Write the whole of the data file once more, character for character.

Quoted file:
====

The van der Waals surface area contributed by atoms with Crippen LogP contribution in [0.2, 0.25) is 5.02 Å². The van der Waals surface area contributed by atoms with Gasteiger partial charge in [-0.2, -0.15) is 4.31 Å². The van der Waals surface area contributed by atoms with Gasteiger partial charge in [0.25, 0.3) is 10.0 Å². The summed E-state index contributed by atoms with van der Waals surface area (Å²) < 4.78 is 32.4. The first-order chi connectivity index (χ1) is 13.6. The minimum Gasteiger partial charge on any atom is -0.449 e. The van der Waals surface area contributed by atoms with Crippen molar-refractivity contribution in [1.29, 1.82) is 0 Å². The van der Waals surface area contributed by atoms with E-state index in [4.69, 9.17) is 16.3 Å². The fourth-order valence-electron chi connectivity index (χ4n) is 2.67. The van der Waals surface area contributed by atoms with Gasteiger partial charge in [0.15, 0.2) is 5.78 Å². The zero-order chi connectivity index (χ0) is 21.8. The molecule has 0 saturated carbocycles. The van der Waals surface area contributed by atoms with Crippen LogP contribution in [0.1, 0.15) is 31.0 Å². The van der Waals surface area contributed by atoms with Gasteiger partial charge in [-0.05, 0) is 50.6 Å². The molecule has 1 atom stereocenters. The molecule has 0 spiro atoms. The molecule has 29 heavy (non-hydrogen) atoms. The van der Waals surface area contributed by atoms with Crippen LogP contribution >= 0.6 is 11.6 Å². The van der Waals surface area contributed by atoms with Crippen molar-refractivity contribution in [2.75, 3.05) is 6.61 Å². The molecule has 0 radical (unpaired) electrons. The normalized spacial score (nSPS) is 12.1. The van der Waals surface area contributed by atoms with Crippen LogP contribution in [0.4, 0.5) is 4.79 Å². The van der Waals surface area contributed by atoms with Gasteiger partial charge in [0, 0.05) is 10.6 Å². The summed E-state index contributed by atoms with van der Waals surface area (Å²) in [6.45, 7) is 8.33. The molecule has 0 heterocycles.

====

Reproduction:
The van der Waals surface area contributed by atoms with Crippen LogP contribution in [0.2, 0.25) is 5.02 Å². The van der Waals surface area contributed by atoms with Gasteiger partial charge in [-0.2, -0.15) is 4.31 Å². The van der Waals surface area contributed by atoms with Gasteiger partial charge in [0.25, 0.3) is 10.0 Å². The summed E-state index contributed by atoms with van der Waals surface area (Å²) < 4.78 is 32.4. The first-order chi connectivity index (χ1) is 13.6. The minimum Gasteiger partial charge on any atom is -0.449 e. The van der Waals surface area contributed by atoms with Crippen molar-refractivity contribution in [1.29, 1.82) is 0 Å². The van der Waals surface area contributed by atoms with E-state index in [4.69, 9.17) is 16.3 Å². The fourth-order valence-electron chi connectivity index (χ4n) is 2.67. The van der Waals surface area contributed by atoms with Gasteiger partial charge in [0.15, 0.2) is 5.78 Å². The zero-order chi connectivity index (χ0) is 21.8. The molecule has 0 saturated carbocycles. The van der Waals surface area contributed by atoms with Crippen LogP contribution in [0.1, 0.15) is 31.0 Å². The van der Waals surface area contributed by atoms with Gasteiger partial charge in [-0.05, 0) is 50.6 Å². The molecule has 1 atom stereocenters. The molecule has 0 spiro atoms. The molecule has 29 heavy (non-hydrogen) atoms. The van der Waals surface area contributed by atoms with Crippen LogP contribution >= 0.6 is 11.6 Å². The van der Waals surface area contributed by atoms with Crippen molar-refractivity contribution in [2.75, 3.05) is 6.61 Å². The molecule has 0 radical (unpaired) electrons. The normalized spacial score (nSPS) is 12.1. The van der Waals surface area contributed by atoms with Crippen LogP contribution in [0.4, 0.5) is 4.79 Å². The van der Waals surface area contributed by atoms with Gasteiger partial charge in [0, 0.05) is 10.6 Å². The summed E-state index contributed by atoms with van der Waals surface area (Å²) in [6.45, 7) is 8.33. The molecule has 0 heterocycles.